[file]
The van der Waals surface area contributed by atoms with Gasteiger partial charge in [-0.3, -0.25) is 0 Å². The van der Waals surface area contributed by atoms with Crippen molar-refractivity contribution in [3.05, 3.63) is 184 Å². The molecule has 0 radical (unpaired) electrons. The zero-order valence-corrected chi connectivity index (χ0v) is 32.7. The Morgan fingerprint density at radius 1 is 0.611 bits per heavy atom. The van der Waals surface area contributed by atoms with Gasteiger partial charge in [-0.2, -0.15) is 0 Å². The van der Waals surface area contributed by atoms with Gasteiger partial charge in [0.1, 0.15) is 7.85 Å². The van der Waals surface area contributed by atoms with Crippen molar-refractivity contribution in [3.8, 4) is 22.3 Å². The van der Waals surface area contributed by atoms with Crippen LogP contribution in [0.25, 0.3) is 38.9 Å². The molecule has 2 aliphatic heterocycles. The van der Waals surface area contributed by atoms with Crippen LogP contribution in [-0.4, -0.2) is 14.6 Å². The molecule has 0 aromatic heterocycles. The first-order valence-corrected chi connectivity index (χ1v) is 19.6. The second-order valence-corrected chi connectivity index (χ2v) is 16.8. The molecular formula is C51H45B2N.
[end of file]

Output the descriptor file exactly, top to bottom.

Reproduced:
The van der Waals surface area contributed by atoms with Gasteiger partial charge in [-0.3, -0.25) is 0 Å². The van der Waals surface area contributed by atoms with Crippen molar-refractivity contribution in [3.05, 3.63) is 184 Å². The molecule has 0 radical (unpaired) electrons. The zero-order valence-corrected chi connectivity index (χ0v) is 32.7. The Morgan fingerprint density at radius 1 is 0.611 bits per heavy atom. The van der Waals surface area contributed by atoms with Gasteiger partial charge in [-0.2, -0.15) is 0 Å². The van der Waals surface area contributed by atoms with Gasteiger partial charge in [0.1, 0.15) is 7.85 Å². The van der Waals surface area contributed by atoms with Crippen molar-refractivity contribution in [3.8, 4) is 22.3 Å². The van der Waals surface area contributed by atoms with Crippen LogP contribution in [0.25, 0.3) is 38.9 Å². The molecule has 2 aliphatic heterocycles. The van der Waals surface area contributed by atoms with Crippen LogP contribution in [-0.4, -0.2) is 14.6 Å². The molecule has 0 aromatic heterocycles. The first-order valence-corrected chi connectivity index (χ1v) is 19.6. The second-order valence-corrected chi connectivity index (χ2v) is 16.8. The molecular formula is C51H45B2N.